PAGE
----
No sooner had I submitted my May 30, 2016 “Facebook Fallibility—Algorithms vs. Judgement vs. Ourselves” BlogInfoSec column about Facebook having used newbies to select items for “Trending Topics” than Jim Rutenberg published an article, “Facebook’s Troubling One-Way Mirror,” on the front page of the Business Day section in the May 23, 2016 issue of The New York Times. The article remarks about “how much of yourself you [are] giving over to [Facebook] … for an admittedly magical level of connectivity …?”
First, let us make the clear distinction between two categories of personal data: the first is commonly-termed NPPI (nonpublic personal information) or PII (personally-identifiable information) which is about who you are; the second is information about what you do, where and when you do it, and how you go about doing it—in other words your time-stamped geo-located activities.
NPPI, which commonly includes name, Social Security number, driver’s license number, date of birth, country of origin, and the like, are used for identification and authentication purposes. When your identity is confirmed, you are then permitted to perform certain activities, such as open and use bank and brokerage accounts. Compromises of NPPI can, and often do, result in identity theft and account takeover and subsequent fraud. It is unconscionable that not only is so much of this sensitive information freely posted on the Internet by so-called responsible companies, but also that even more sensitive details can be acquired by anyone for a small fee.
Activity information is generally used by companies, such as Facebook, Google, and Amazon, to generate revenue through targeted advertising and marketing. Non-attributable activity data can usually be used freely for the type of market research that offers broad guidance for where companies should invest their marketing dollars. This use is relatively innocuous, assuming that it doesn’t lead to being able to identify specific individuals. However, with advanced analytics, it is becoming easier to de-anonymize non-attributable data by narrowing down potential subjects using the huge data stores available through the likes of consumer database giant Axciom.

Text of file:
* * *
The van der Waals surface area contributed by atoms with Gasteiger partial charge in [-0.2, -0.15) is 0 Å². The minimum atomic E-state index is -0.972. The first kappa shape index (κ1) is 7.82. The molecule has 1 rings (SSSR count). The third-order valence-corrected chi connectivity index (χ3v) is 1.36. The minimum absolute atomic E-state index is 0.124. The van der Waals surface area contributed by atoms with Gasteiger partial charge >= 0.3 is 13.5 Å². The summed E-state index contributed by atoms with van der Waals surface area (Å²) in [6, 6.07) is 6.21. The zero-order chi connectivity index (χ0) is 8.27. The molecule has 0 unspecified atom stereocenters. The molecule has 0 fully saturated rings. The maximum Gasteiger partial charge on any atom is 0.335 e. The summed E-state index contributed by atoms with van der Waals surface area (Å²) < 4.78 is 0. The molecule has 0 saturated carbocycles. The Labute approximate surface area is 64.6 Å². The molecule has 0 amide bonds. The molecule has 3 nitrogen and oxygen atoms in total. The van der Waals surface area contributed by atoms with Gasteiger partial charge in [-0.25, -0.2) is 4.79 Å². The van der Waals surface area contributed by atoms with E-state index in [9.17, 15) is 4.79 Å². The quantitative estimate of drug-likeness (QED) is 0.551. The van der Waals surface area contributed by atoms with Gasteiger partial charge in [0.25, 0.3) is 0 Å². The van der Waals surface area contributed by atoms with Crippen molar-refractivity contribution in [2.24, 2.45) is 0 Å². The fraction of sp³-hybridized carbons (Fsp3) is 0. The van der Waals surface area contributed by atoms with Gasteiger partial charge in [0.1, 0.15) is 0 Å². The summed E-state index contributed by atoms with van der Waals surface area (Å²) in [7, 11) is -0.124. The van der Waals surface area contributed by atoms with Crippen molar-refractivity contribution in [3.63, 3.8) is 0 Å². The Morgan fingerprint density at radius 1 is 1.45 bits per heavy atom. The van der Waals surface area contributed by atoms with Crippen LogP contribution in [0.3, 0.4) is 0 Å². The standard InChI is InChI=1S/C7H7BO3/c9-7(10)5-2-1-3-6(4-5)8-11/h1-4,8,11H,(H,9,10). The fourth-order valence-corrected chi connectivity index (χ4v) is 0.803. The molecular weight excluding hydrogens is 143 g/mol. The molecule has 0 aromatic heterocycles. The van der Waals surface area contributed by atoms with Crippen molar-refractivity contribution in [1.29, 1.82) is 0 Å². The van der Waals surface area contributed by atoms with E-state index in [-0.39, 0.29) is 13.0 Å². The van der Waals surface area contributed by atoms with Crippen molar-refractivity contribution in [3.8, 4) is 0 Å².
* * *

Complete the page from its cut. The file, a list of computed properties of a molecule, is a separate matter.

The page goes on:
If the appropriate distinction among the various categories of personal is not made, then we are at risk of overprotecting some less sensitive information (e.g., most online purchases) while, at the same time, underprotecting other more sensitive data (e.g., NPPI).
Jean-Pierre Hubaux and Ari Juels wrote an interesting article with the title “Privacy is Dead, Long Live Privacy” (Communications of the ACM, Vol. 59 No. 6, Pages 39-41) … abstract available at http://cacm.acm.org/magazines/2016/6/202642-privacy-is-dead-long-live-privacy/abstract; ACM membership needed for full text. In this article, the authors state that: “There is no reason to think of privacy as we conceive it today as an enduring feature of life.”
The authors list four major trends that provide “the means, motive, and opportunity for the assault on privacy,” namely:
- Pervasive data collection
- Monetization (greed) [sic.]
- Adaptation and apathy
- Secret judgment
They derive from these that “we should prepare for the possibility of a post-confidentiality world.” I tend to agree with the authors but think that it is less of a “possibility” and more a certainty. They conclude that: “If we cannot win the privacy game definitively, we need to defend paths to an equitable society.” This appears to me to be giving up on privacy, and I don’t subscribe to that.
Rather we need to define what we want to achieve and push for the means of achieving these goals, as I describe in my ISACA Journal (Volume 4, 2016) online article, “The New Age of Near-zero Privacy” … full text available to ISACA members. In the article I conclude that “… [achieving privacy] will not work unless the legal, political and social acceptance and the will to gain control of the current runaway situation are there.” This is no time to back down,